Brookings Doha Center – Qatar University
Foreign Policy Program
About the Brookings Doha Center
Established in 2007, the Brookings Doha Center (BDC) is an integral part of the Brookings Institution’sForeign Policy Program. The Center undertakes independent, policy-oriented research on the socioeconomic and geopolitical issues facing the broader Middle East, including relations with the United States. Open to a broad range of views, the BDC is a hub for Brookings scholarship in the region. The Center’s research and programming agenda includes key mutually enforcing endeavors. These include: convening ongoing public policy discussions with political, business, and thought leaders from the Muslim-majority states and communities and the United States; hosting fellows; and engaging the media to broadly share Brookings analysis with the public.
In 2011 the Brookings Doha Center launched a joint fellowship with Qatar University (QU). Over the course of a 4-6 month period, fellows teach up to two courses at the university and have the opportunity to conduct original research of their own. Fellows are expected to author a policy brief on their area of focus, to be published by Brookings. Candidates with a focus on the Gulf region are particularly encouraged to apply.
BDC-QU fellows teach a semester-long seminar (16 weeks) at Qatar University, on a topic of his/her own choosing. This may be one of the courses currently offered in the QU International Affairs program (History, Political Science, Economics, International Relations, Education, Law), or a related subject as defined by the fellow. Courses are typically discussion-based, enabling fellows to develop and refine their ideas and research in an academic setting.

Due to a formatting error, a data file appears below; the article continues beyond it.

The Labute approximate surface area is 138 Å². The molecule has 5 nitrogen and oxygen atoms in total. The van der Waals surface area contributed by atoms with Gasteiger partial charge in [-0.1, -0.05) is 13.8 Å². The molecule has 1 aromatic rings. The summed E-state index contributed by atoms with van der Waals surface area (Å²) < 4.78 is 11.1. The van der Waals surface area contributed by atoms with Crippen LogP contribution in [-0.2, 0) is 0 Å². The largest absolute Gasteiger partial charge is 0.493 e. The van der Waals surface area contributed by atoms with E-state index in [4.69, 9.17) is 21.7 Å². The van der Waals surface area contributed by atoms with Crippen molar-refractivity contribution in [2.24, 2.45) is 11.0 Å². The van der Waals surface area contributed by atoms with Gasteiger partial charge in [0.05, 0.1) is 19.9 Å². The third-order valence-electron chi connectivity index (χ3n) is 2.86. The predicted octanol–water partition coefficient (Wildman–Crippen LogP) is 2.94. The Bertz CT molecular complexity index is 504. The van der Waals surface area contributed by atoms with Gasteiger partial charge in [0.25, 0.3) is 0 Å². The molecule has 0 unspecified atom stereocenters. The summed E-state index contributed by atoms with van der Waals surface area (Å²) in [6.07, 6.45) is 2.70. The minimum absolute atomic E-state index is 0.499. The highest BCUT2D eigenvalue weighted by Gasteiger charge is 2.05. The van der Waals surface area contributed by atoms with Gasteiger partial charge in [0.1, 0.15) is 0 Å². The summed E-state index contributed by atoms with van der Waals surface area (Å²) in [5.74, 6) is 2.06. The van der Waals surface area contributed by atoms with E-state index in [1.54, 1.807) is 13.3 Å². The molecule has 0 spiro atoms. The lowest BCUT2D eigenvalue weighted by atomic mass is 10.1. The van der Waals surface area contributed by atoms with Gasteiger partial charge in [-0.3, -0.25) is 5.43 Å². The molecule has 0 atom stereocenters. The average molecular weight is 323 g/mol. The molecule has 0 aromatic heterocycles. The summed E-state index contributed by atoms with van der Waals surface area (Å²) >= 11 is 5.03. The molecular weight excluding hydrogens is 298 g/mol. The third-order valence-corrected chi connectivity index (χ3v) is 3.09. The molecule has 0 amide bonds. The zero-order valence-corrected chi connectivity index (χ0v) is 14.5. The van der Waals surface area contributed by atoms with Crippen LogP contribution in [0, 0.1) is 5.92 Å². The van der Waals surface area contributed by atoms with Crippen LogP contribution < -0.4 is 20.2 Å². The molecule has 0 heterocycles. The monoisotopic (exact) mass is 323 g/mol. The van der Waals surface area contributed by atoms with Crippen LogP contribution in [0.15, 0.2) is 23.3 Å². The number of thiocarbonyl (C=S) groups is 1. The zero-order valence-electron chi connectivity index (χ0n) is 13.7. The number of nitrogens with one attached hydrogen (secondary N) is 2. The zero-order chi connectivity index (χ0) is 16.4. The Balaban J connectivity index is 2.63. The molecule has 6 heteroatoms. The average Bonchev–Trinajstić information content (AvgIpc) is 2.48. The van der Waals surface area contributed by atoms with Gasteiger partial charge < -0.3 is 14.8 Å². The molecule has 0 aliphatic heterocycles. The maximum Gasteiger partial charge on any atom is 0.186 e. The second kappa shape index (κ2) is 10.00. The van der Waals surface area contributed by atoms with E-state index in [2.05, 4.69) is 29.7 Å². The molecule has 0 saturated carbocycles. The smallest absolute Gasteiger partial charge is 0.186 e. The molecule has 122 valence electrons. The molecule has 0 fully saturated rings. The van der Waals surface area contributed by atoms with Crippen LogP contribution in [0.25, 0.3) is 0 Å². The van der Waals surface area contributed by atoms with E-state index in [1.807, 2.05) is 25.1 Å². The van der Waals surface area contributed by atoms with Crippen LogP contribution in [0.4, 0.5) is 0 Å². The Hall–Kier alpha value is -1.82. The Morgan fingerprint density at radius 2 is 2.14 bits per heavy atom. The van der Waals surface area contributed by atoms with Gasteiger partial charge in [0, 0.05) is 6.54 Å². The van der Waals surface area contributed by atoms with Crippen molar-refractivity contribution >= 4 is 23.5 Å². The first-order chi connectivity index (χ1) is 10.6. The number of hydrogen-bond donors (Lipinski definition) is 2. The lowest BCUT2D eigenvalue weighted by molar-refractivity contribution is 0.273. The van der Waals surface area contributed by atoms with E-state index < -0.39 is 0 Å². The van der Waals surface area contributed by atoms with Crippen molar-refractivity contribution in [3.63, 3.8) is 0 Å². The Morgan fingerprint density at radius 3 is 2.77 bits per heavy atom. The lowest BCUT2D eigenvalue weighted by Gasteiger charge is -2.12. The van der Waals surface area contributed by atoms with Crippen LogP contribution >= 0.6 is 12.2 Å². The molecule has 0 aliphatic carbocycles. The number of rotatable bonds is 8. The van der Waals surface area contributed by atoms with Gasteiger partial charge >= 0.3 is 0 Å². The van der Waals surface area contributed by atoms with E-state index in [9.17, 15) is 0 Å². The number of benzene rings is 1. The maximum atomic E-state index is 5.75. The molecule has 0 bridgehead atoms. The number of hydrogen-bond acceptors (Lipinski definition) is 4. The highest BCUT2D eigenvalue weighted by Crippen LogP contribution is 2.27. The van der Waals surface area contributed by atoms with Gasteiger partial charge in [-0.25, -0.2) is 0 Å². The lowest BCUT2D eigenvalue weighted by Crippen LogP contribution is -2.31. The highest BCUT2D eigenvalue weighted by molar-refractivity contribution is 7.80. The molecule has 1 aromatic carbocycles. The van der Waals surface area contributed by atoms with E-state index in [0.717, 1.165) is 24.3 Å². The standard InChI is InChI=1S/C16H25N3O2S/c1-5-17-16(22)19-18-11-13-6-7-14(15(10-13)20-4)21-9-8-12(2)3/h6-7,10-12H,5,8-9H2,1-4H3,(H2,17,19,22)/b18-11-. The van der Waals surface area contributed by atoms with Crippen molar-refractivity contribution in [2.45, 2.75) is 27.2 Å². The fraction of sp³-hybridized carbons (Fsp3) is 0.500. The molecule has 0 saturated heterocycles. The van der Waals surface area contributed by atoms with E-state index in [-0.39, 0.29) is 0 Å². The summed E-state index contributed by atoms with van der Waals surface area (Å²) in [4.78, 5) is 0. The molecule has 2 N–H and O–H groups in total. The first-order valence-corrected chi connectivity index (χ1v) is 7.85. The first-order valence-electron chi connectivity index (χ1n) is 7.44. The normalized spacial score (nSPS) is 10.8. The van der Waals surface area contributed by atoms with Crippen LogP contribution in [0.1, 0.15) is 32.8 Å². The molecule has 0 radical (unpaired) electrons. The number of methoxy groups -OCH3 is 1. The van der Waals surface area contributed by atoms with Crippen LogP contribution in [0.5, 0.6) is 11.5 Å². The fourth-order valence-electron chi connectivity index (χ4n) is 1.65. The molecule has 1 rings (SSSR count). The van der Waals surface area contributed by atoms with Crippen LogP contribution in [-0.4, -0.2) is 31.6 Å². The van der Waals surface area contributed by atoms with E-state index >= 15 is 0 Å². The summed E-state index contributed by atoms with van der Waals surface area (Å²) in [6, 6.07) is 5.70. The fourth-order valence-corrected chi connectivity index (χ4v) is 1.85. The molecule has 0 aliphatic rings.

The Brookings Doha Center’s location in the Gulf allows scholars to conduct field research in the region. The Center’s convening power gives fellows the opportunity to share views with policy scholars and opinion leaders, academics, diplomats, government officials, and journalists, as well as the oil and financial communities. The Doha-based international media frequently calls on fellows to provide commentary and analysis.
Applicants should hold a Ph.D. in a relevant field, with a proven record of publishing and fluency in English.
Timeline and Deadline
The program accepts two fellows per academic year. Applications are due May 30, 2013 for a fellowship beginning in Fall 2013, and August 30, 2013 for a fellowship beginning in Spring 2014.
Fellows will receive a competitive grant that will cover the costs of travel to and from Doha, accommodation, and living expenses. An additional fund for further travel and research in the region will also be provided.
How to Apply
Submit the following documents to: DohaCenter(at)brookings.edu
Brookings welcomes resumes from all qualified applicants, particularly women and minorities.
- A CV including professional and educational experience, citizenship, three references, and full contact information.
- A 200-300 word proposal of a course that you would be interested in teaching at Qatar University.
- A writing sample (no more than 8,000 words) in English, on a relevant topic.
- A cover letter which, along with anything additional you wish to convey, states: (a) how you first heard of the fellowship; and (b) when you would be available to start.
We regret that due to a high volume of applications, only those applicants selected for further discussions will be contacted.